The Disappearance of Alice Creed

January 12, 2011

There is a moment in Mike Leigh’s sublime 1993 film, Naked, where the astonishing main character Johnny (David Thewlis) has a conversation with a night duty security guard (Peter Wright) outside an empty office block. On the subject of clichés, the security guard remarks that “a cliché is full of truth, otherwise it wouldn’t be a cliché” to which Johnny swiftly retorts “which is itself a cliché”.

I’d hoped to avoid indulging in cliché when discussing The Disappearance of Alice Creed. For example, I tried to resist describing it with the phrase “taut thriller”. However, such a description is full of truth, the film is precisely that. It is the impressive debut of writer-director J Blakeson, a British screenwriter and director of two shorts, who shot the film on the Isle of Man in February 2009 on what would appear to be a shoestring budget (hence the favourable locale of the Isle of Man, with landscapes indistinguishable from the British mainland and a healthy amount of local government support for film projects). The film was well received on the festival circuit and appears to have garnered strong, positive reviews across the board although, undeservedly, this doesn’t appear to have translated into much box-office success. The Disappearance of Alice Creed premiered in April 2010 and was released on DVD in the UK in October 2010.

Plot details will have to remain scant given the nature of the script but the film features only three characters. Two ex-cons, Danny (Martin Compston) and Vic (Eddie Marsan), kidnap a young woman from a wealthy family and hold her in a secured flat that they have carefully converted into a makeshift prison. Alice Creed (Gemma Arterton) has been abducted in order to extract a substantial ransom from her rich daddy but, as the tense minutes and hours pass in the claustrophobic flat, all is not as it initially seems with each character and, steadily, details are revealed that keep each one guessing as to the true motives of the other.

The Disappearance of Alice Creed opens with a wonderful sequence in which we see Danny and Vic meticulously preparing for the kidnapping. There isn’t a single word of dialogue but it quickly becomes apparent what the two men are up to as they enter a dilapidated flat, line a stolen van with plastic sheets, purchase soundproofing mats, ropes, locks and begin affixing bolts and chains to a newly installed bed. It’s a wonderfully sinister and suspenseful introduction that sets the scene brilliantly for what follows. With strict budget limitations the film relies on an array of truly riveting narrative reveals and strong, convincing performances from the cast. Eddie Marsan, who appears to have emerged as a heavyweight British acting talent in recent years, brings a particularly engaging intensity and menace to his role that provides the confined setting with much of its danger and tension.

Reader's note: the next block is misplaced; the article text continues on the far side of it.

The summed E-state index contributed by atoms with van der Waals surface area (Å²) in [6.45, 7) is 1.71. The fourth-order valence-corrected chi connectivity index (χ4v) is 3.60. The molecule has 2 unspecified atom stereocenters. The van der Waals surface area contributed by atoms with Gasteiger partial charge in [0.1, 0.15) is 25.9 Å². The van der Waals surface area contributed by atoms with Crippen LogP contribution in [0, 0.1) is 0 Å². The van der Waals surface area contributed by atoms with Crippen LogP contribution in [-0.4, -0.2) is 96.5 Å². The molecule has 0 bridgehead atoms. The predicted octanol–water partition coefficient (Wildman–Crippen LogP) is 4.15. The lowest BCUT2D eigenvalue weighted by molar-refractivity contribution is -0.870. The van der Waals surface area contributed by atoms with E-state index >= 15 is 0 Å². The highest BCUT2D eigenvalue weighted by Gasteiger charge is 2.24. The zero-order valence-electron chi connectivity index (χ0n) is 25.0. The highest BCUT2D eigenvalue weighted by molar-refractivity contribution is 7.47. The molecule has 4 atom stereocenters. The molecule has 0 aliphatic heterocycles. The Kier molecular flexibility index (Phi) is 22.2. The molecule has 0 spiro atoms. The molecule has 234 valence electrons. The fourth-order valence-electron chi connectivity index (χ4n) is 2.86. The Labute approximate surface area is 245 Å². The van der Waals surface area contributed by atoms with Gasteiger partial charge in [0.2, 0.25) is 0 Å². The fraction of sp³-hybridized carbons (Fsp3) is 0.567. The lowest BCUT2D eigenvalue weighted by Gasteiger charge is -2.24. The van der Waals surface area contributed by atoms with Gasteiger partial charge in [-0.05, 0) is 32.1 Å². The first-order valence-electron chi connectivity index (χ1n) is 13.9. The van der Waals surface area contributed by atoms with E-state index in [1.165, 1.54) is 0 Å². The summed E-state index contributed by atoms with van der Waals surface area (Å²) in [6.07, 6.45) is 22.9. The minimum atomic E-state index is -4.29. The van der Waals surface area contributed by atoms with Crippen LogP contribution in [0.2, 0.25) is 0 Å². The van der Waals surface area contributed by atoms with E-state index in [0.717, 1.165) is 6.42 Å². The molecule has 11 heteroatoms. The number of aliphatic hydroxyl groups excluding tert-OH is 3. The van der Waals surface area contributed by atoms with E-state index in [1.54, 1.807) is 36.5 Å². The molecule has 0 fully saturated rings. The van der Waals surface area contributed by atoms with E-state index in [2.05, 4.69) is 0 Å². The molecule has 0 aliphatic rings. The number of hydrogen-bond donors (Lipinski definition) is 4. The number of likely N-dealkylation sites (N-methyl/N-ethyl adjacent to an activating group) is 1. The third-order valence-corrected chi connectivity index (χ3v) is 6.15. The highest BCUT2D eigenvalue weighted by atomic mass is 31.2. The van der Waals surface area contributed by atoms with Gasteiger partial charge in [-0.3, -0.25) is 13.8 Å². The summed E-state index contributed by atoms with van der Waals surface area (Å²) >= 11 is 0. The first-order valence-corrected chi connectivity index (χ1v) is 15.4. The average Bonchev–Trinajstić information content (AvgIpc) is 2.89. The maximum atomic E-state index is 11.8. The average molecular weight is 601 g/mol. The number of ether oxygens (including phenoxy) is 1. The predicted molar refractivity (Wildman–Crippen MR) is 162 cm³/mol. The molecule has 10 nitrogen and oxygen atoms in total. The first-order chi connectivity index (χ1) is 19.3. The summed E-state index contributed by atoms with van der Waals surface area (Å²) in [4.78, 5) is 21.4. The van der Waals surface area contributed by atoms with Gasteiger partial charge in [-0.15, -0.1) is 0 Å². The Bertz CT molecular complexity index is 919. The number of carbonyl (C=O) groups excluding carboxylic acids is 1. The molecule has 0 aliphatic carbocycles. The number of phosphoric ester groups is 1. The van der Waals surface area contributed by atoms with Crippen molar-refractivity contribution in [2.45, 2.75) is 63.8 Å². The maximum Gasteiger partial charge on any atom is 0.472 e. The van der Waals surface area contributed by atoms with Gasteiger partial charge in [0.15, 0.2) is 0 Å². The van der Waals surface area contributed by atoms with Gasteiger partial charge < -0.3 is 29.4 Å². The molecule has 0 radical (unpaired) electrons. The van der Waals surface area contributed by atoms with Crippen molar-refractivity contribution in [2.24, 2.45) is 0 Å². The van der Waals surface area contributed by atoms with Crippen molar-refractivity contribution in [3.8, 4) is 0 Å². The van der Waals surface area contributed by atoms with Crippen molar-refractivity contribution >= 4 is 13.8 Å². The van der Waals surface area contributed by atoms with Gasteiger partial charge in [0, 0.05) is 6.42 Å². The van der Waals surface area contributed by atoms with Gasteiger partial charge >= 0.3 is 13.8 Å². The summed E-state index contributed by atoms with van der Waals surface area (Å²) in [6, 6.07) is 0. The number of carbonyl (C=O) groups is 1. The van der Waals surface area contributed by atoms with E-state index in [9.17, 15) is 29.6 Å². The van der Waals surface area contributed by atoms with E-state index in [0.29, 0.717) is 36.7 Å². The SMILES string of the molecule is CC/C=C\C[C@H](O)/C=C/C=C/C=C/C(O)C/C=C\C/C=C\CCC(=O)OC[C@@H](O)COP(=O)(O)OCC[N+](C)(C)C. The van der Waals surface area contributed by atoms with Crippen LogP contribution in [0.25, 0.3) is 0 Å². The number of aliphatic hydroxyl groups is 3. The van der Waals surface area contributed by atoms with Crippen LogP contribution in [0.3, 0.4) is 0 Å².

Writer/director J Blakeson is deserving of the bulk of the plaudits here, having crafted and executed a professional and impressive debut that belies the meagre resources at its disposal. The Disappearance of Alice Creed looks great, with some superb photography invoking the films of Blakeson’s main artistic influence and inspiration, David Lynch. He is a self-taught filmmaker who has been hammering away at attempts to make films since he was around 19 years old, developing his skill as a screenwriter in London whilst awaiting the opportunity to get a project off the ground. Hopefully this is only the beginning of a long and fruitful career for the guy and we can look forward to more interesting and enjoyable flicks with him at the helm. As stated above, it’s difficult to describe this film without lapsing into an array of clichés but that’s no crime when they are actually true. That means it’s perfectly apt to apply words like “riveting” and “taut thriller” but, although I did find myself at one point shifting to the edge of my seat when watching this movie, I’ll stop short of saying that I maintained that position throughout the viewing experience.


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